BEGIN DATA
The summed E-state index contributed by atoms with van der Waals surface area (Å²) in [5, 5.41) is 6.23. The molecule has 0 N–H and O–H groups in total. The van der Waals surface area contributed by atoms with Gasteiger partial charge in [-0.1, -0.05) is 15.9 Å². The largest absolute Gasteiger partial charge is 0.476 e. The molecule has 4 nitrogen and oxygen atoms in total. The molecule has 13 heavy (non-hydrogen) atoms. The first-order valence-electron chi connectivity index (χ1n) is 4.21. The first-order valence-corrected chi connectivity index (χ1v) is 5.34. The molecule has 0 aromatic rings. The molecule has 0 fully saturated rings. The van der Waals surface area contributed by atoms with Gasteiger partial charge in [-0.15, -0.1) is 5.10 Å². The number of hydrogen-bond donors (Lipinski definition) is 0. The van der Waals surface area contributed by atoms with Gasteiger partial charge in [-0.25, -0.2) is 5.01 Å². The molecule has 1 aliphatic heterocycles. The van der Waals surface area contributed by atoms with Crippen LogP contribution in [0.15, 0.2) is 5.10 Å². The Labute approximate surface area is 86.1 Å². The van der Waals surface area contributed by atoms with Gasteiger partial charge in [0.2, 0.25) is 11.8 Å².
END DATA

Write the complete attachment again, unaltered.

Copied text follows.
The summed E-state index contributed by atoms with van der Waals surface area (Å²) in [5, 5.41) is 6.23. The molecule has 0 N–H and O–H groups in total. The van der Waals surface area contributed by atoms with Gasteiger partial charge in [-0.1, -0.05) is 15.9 Å². The largest absolute Gasteiger partial charge is 0.476 e. The molecule has 4 nitrogen and oxygen atoms in total. The molecule has 13 heavy (non-hydrogen) atoms. The first-order valence-electron chi connectivity index (χ1n) is 4.21. The first-order valence-corrected chi connectivity index (χ1v) is 5.34. The molecule has 0 aromatic rings. The molecule has 0 fully saturated rings. The van der Waals surface area contributed by atoms with Gasteiger partial charge in [-0.15, -0.1) is 5.10 Å². The number of hydrogen-bond donors (Lipinski definition) is 0. The van der Waals surface area contributed by atoms with Gasteiger partial charge in [-0.25, -0.2) is 5.01 Å². The molecule has 1 aliphatic heterocycles. The van der Waals surface area contributed by atoms with Crippen LogP contribution in [0.15, 0.2) is 5.10 Å². The Labute approximate surface area is 86.1 Å². The van der Waals surface area contributed by atoms with Gasteiger partial charge in [0.2, 0.25) is 11.8 Å².